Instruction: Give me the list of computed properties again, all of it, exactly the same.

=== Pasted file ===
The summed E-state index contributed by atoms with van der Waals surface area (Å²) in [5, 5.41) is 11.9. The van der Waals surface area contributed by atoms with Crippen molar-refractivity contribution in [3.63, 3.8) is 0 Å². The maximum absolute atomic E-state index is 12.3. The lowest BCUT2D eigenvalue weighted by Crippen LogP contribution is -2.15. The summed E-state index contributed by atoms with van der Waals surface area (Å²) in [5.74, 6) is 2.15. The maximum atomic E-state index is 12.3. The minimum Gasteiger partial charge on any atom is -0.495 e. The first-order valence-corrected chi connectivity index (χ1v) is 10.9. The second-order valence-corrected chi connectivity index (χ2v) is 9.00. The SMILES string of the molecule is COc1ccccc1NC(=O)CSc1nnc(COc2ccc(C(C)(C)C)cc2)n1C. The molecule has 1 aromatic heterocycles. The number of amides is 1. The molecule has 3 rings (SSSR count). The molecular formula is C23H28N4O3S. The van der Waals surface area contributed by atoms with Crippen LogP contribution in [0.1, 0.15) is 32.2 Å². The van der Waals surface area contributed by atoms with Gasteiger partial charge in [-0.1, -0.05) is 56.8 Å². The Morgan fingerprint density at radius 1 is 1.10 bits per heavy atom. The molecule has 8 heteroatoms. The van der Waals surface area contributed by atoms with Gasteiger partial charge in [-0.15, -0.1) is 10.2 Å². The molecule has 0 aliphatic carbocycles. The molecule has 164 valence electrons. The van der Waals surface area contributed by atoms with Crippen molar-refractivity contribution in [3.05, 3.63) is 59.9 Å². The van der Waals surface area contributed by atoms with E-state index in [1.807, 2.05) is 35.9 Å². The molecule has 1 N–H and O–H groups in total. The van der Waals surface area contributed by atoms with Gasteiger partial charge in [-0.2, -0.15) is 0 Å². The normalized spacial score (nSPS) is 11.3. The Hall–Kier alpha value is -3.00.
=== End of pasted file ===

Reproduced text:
The summed E-state index contributed by atoms with van der Waals surface area (Å²) in [5, 5.41) is 11.9. The van der Waals surface area contributed by atoms with Crippen molar-refractivity contribution in [3.63, 3.8) is 0 Å². The maximum absolute atomic E-state index is 12.3. The lowest BCUT2D eigenvalue weighted by Crippen LogP contribution is -2.15. The summed E-state index contributed by atoms with van der Waals surface area (Å²) in [5.74, 6) is 2.15. The maximum atomic E-state index is 12.3. The minimum Gasteiger partial charge on any atom is -0.495 e. The first-order valence-corrected chi connectivity index (χ1v) is 10.9. The second-order valence-corrected chi connectivity index (χ2v) is 9.00. The SMILES string of the molecule is COc1ccccc1NC(=O)CSc1nnc(COc2ccc(C(C)(C)C)cc2)n1C. The molecule has 1 aromatic heterocycles. The number of amides is 1. The molecule has 3 rings (SSSR count). The molecular formula is C23H28N4O3S. The van der Waals surface area contributed by atoms with Crippen LogP contribution in [0.1, 0.15) is 32.2 Å². The van der Waals surface area contributed by atoms with Gasteiger partial charge in [-0.1, -0.05) is 56.8 Å². The Morgan fingerprint density at radius 1 is 1.10 bits per heavy atom. The molecule has 8 heteroatoms. The van der Waals surface area contributed by atoms with Gasteiger partial charge in [-0.15, -0.1) is 10.2 Å². The molecule has 0 aliphatic carbocycles. The molecule has 164 valence electrons. The van der Waals surface area contributed by atoms with Crippen molar-refractivity contribution in [3.05, 3.63) is 59.9 Å². The van der Waals surface area contributed by atoms with E-state index in [1.807, 2.05) is 35.9 Å². The molecule has 1 N–H and O–H groups in total. The van der Waals surface area contributed by atoms with Gasteiger partial charge in [-0.2, -0.15) is 0 Å². The normalized spacial score (nSPS) is 11.3. The Hall–Kier alpha value is -3.00.